Society lends a certain level of respect and understanding to people when they lose someone close to them: like a partner, child, extended family member, partner or a close friend.
Yet these are not the only losses that lead to grief in our lives.
It may be loss from a miscarriage. Loss during a divorce. Loss from a suicide, mental illness or substance use disorder. Loss of a home. Loss of a job. Loss of a pet.
Many times, people experiencing these types of losses find that those around them don’t acknowledge these forms of grief. The loss may carry stigma, such as is the case with losses from miscarriage, substance use disorder and mental illness. Or the loss may not be considered valid by others.
These types of disenfranchised losses often lead to “silent grief” – when the person in mourning deliberately suppresses or controls their emotions after a loss. This can mean they process their emotions privately – leading to an internal struggle over how to express their true feelings while meeting societal expectations. While people may attempt to conceal their grief in order to try and avoid potential judgement from others, it can deeply affect an individual’s ability to process and regulate their emotions.
The process of grief
Grief is a valid response to any loss. Grieving often involves a range of emotions, expressions, and actions that a person experiences – and grief looks different for everyone.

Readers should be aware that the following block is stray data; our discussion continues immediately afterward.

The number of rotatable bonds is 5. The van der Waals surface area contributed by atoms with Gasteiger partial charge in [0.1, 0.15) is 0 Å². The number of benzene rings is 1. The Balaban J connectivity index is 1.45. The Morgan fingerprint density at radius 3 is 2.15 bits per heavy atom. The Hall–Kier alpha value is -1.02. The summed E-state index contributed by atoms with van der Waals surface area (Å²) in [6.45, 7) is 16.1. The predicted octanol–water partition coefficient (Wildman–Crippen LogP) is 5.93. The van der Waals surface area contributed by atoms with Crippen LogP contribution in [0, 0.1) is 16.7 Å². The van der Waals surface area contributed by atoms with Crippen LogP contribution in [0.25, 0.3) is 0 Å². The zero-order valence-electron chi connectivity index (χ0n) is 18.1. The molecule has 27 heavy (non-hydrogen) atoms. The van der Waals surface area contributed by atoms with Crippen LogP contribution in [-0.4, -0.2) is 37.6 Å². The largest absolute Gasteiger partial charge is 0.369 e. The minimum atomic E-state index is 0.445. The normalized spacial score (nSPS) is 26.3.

Working through grief over a loss often takes time. Talking about your emotions is an important part of regulating and processing feelings. People who experience disenfranchised or marginalized losses may keep their feelings to themselves, as they fear the response from others in their lives. This can delay the grieving process.
Supporting people through grief – no matter what the type of loss – takes an open ear. Instead of trying to come up with the right thing to say, help the person who is grieving by listening to them. Small gestures can also make a big difference, like a card, delivering flowers or a meal, or offering to do a chore like the laundry or grocery shopping. Showing the grieving person you care can validate their experience, and help them feel comfort during a difficult time.
Grief differs by age
Grief impacts children, teenagers, young adults, middle-aged adults and older adults differently. For individuals seeking to help friends or loved ones through the grieving process, it’s important to understand the approach you might use with an older adult may not have the same effectiveness when used with a teenager.
Grief can be an isolating and lonely process, especially if an individual is processing a loss that is stigmatized or not widely accepted by others in their lives.
Blue Cross Blue Shield of Michigan and Blue Care Network can help members find an in-network mental health professional by calling behavioral health access lines listed below:
PPO: Behavioral Health Access Line | 1-800-762-2382
- A free and confidential resource that’s just a call away when you need immediate support. Behavioral health professionals answer, 24/7.
HMO: Behavioral Health Access Line | 1-800-482-5982
- Connect with a behavioral health clinician if you need help finding a mental health or substance use provider.
- Behavioral health clinicians are available for routine assistance from 8 a.m. to 5 p.m., Monday through Friday. For urgent concerns after hours, clinicians are also available 24 hours a day, seven days a week.
Learn more about mental health and options you have as a member to seek help at bcbsm.com/mentalhealth.